Exercising in Brazil

running-573762_640

Now, I understand that many people don’t exercise, or work out when on vacation. But, just as many like actually enjoy their workout, and so keep to their routine when travelling. However, there are some important things to consider when doing your workout in Brazil.

While Minha Namorada (my girlfriend) will sometimes mention that Toronto, on its hottest summer days, is worse than Brazil, she still considers Toronto to be very dry. So, the mix of the (low 30’s) heat in Brazil, and the high humidity makes working out that much harder. Perspiration doesn’t have the same ability to cool you down in humid weather so you will definitely overheat when in Brazil that much more.

Please note the below are my experience, and you really should talk to a medical professional before doing any sort of workout to ensure that you are healthy enough to partake. Talk to your doctor about what precautions you should take for the Brazilian climate.

Because of this increased heat, you have to take your workout slow. On the first day, I would do a maximum of 75% of my normal workout. While I might not get that same “runner’s high”, just as often I find myself “hitting the wall” much faster than normal. I never want to overdo it and ruin my ability to workout the next day, or, even worse, find myself too exhausted to enjoy the rest of your day. I never feel bad if I’m more exhausted than usual, as this is normal. I always remind myself, I’m basically running in a sauna compared to Canada. Sometimes, I actually need to lower my workout even further. By pacing my workout on the first day, I’m able to see how my body is reacting to the increased temperature without falling out of routine.

When working out indoors, I always make sure to turn on the air conditioner. While it will probably be off unless someone else is already using the gym, even turning it on over the length of a short workout can really help. Air conditioners control not only the heat, but also the humidity. By having one run, it will not only cool down the room, but also allow my body’s natural sweat to work better. It is also a wonderful after-workout treat to stand next to the air conditioning unit and just cool off. I think that’s better than any runner’s high.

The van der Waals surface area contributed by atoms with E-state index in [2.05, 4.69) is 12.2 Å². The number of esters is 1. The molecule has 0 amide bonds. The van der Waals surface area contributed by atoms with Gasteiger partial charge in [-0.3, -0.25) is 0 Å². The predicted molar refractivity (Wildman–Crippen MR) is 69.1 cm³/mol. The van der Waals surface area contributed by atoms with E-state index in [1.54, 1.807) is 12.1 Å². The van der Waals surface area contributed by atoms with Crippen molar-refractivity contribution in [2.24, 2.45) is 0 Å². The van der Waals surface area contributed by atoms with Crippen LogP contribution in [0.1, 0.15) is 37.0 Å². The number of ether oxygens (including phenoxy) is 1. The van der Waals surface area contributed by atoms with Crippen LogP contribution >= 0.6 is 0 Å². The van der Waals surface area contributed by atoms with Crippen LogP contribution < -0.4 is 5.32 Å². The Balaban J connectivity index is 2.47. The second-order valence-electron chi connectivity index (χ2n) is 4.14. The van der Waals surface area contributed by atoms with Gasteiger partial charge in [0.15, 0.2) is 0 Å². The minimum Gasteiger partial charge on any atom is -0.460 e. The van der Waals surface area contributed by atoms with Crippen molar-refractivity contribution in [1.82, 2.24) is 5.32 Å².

It is also best to work out indoors. While the wind in many parts of Brazil may seem inviting, I never want to get lost in a city in which I’m not familiar. Most people seeking cardio want at least thirty minutes a day, and at light-jogging pace of eight kilometres per hour that’s about four kilometres, which is plenty of space to get lost. As well, it is safest in Brazil to stay in the crowded areas, which can be some of the most annoying places to jog, as that requires weaving through unpredictable crowds.

Finally, I always make sure to stay hydrated. While in Canada, I often don’t drink water before my workout – I know this isn’t the best idea, but I don’t like the sloshing feeling of the water in my belly as I run because it sometimes makes me feel nauseous. However, in Brazil this is a bad idea. I basically always feel thirsty in Brazil, and it is very easy to forget to drink water. That can easily lead to real problems, which is the opposite of what I want from a workout. For example, Heat Stroke is a real possibility in Brazil, and drinking sufficient fluids is a good preventative measure. I drink a fair amount of water before my workout, and I bring a water bottle with me when working out. Even without anything serious happening, failure to stay hydrated can increase recovery time exponentially, and that can ruin one a whole day in paradise.